Meditation Improves Long-Term Cognition

Extended Mental Health Benefits




Pavel Shlykov/Shutterstock.com

Cognitive gains that people experience from an intense meditation retreat can persist for at least seven years and slow age-related cognitive decline, a new study shows. Researchers from the University of California at Davis followed up with 60 people that had participated in a three-month retreat in which they meditated in a group and alone for a total of about eight hours a day.

Immediately afterwards, the meditators showed improvements in holding sustained attention— the ability to stay focused on a task or object—a key measure of cognitive function. Seven years later, researchers found that those significant gains were partly maintained, and that older participants that diligently practiced meditation didn’t show typical patterns of age-related attention declines.


This article appears in the September 2018 issue of Natural Awakenings.

Edit ModuleShow Tags

Related Content

Expecting Moms Need to Relax at Holidays

South Korean mothers-to-be whose first trimester occurred during the stressful New Year’s holiday delivered babies a third of an ounce lighter.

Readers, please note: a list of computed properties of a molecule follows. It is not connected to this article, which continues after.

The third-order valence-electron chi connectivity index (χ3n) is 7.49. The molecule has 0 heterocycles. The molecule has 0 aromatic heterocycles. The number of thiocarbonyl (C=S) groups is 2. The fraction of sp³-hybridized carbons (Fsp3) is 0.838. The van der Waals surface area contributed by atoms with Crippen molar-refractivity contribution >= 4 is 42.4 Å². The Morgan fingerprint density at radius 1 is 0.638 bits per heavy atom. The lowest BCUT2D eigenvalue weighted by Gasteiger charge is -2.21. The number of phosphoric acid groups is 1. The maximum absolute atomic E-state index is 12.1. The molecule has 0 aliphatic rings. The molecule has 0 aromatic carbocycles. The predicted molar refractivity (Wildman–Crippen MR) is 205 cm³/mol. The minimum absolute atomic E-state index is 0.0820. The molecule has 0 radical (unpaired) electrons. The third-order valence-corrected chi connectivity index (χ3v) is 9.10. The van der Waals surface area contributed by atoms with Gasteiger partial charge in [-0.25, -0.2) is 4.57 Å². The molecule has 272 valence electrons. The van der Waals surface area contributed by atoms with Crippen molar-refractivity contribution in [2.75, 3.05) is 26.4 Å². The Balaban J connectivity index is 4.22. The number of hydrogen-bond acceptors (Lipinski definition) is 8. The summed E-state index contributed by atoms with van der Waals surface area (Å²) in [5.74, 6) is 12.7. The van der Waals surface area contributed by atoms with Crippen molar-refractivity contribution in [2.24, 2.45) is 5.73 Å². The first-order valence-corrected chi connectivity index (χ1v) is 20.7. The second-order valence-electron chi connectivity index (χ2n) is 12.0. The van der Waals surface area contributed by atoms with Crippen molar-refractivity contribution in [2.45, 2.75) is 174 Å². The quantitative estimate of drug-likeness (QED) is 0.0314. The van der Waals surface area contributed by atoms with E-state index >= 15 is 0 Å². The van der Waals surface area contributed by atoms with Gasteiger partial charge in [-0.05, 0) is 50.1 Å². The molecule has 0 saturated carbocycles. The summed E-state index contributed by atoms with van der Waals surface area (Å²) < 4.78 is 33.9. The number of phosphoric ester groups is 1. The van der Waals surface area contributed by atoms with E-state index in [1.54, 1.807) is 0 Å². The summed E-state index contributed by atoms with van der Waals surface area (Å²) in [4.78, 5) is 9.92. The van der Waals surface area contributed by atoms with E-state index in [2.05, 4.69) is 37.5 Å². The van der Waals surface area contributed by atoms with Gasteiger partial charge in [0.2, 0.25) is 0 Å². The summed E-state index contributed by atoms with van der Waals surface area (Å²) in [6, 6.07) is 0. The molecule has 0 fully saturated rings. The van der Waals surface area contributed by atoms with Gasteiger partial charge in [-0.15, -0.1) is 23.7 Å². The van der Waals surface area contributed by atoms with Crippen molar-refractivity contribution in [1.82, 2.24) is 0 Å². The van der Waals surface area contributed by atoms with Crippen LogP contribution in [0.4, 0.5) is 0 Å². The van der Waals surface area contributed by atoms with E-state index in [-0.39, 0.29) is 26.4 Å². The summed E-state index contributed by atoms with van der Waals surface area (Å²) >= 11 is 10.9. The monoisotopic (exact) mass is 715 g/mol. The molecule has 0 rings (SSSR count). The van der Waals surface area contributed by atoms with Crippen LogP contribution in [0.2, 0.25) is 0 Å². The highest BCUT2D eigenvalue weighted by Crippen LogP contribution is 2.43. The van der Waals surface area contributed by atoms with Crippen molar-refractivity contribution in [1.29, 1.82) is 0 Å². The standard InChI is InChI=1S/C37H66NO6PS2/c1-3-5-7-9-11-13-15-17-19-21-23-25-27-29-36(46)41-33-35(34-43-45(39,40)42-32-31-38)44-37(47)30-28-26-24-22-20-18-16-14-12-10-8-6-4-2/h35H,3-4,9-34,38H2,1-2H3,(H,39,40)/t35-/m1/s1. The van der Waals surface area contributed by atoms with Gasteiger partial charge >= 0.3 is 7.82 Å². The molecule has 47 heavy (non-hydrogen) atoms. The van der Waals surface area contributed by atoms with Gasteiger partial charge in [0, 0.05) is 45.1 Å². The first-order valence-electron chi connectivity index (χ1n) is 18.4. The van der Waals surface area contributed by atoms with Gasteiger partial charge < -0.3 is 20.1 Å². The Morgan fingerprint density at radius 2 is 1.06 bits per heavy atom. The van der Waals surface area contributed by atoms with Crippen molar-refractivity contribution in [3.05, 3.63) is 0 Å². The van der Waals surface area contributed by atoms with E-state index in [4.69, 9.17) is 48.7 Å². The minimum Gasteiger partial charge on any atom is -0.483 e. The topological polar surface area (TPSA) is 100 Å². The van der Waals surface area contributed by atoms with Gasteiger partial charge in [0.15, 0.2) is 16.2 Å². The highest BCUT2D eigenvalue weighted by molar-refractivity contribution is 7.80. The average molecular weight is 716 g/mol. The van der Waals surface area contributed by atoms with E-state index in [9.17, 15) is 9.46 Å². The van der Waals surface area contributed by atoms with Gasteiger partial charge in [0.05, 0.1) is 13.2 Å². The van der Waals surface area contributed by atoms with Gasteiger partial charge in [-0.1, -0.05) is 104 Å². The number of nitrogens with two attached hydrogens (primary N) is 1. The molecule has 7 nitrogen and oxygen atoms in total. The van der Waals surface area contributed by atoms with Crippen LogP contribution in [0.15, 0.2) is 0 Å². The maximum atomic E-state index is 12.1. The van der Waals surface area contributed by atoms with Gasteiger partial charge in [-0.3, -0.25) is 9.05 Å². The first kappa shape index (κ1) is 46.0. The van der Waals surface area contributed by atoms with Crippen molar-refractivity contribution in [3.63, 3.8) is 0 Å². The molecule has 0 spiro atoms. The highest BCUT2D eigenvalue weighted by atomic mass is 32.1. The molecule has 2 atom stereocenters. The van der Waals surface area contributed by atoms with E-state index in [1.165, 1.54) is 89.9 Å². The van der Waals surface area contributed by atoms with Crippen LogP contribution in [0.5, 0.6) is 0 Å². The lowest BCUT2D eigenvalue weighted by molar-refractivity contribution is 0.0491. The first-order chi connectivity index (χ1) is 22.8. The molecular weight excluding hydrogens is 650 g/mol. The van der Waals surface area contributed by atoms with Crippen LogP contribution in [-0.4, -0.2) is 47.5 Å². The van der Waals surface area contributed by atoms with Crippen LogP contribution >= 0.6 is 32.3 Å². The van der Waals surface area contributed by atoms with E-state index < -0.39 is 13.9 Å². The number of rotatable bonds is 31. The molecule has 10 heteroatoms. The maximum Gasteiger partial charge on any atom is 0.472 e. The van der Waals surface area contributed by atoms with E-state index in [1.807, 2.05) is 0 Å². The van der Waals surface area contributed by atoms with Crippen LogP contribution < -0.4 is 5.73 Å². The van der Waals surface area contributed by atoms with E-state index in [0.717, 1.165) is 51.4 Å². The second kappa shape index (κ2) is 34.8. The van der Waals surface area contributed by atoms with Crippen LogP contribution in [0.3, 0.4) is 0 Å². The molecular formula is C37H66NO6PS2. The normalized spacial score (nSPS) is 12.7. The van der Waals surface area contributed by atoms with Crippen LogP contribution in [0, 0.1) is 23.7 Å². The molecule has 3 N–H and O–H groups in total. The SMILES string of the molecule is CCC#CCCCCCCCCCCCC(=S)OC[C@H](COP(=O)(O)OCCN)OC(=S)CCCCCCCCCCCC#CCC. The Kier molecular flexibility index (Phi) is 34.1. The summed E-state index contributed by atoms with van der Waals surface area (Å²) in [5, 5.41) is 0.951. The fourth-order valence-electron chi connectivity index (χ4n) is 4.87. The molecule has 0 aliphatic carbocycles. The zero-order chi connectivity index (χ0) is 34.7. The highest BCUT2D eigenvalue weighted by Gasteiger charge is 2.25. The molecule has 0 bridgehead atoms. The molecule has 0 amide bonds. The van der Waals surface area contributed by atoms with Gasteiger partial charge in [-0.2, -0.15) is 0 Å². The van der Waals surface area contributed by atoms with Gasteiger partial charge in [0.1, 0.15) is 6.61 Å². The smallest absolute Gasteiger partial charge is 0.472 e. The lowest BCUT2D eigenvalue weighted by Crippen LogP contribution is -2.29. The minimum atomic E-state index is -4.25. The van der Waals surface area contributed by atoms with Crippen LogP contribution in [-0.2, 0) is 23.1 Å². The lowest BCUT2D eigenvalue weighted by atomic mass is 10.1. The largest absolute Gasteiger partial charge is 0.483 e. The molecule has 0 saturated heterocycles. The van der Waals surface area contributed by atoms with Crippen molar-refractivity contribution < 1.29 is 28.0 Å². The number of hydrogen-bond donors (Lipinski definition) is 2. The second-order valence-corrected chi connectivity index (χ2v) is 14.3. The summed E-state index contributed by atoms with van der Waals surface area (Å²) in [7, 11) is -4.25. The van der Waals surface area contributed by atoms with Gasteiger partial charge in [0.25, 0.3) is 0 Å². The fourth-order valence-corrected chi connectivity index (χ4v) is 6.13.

Meditation Soothes Anxiety and Improves Focus

A single mindfulness meditation session reduced anxiety levels for participants in a Michigan study, evident even a week later, and breath-based meditation enhanced mental clarity in an Irish study.

Blue Light Raises Cancer Risk

Spaniards exposed to the most blue light via white streetlight LEDs and screens on tablets and phones have up to twice the risk of prostate and breast cancer.

Rosemary Lowers the Blues, Aids Sleep and Memory

Iranian students taking rosemary for a month saw their anxiety and depression drop and their memory and sleep improve.

Dark Chocolate Proven Healthier than Ever

Chocolate with at last 70 percent cacao can reduce stress and inflammation and boost infection-fighting cells and creativity.

Add your comment: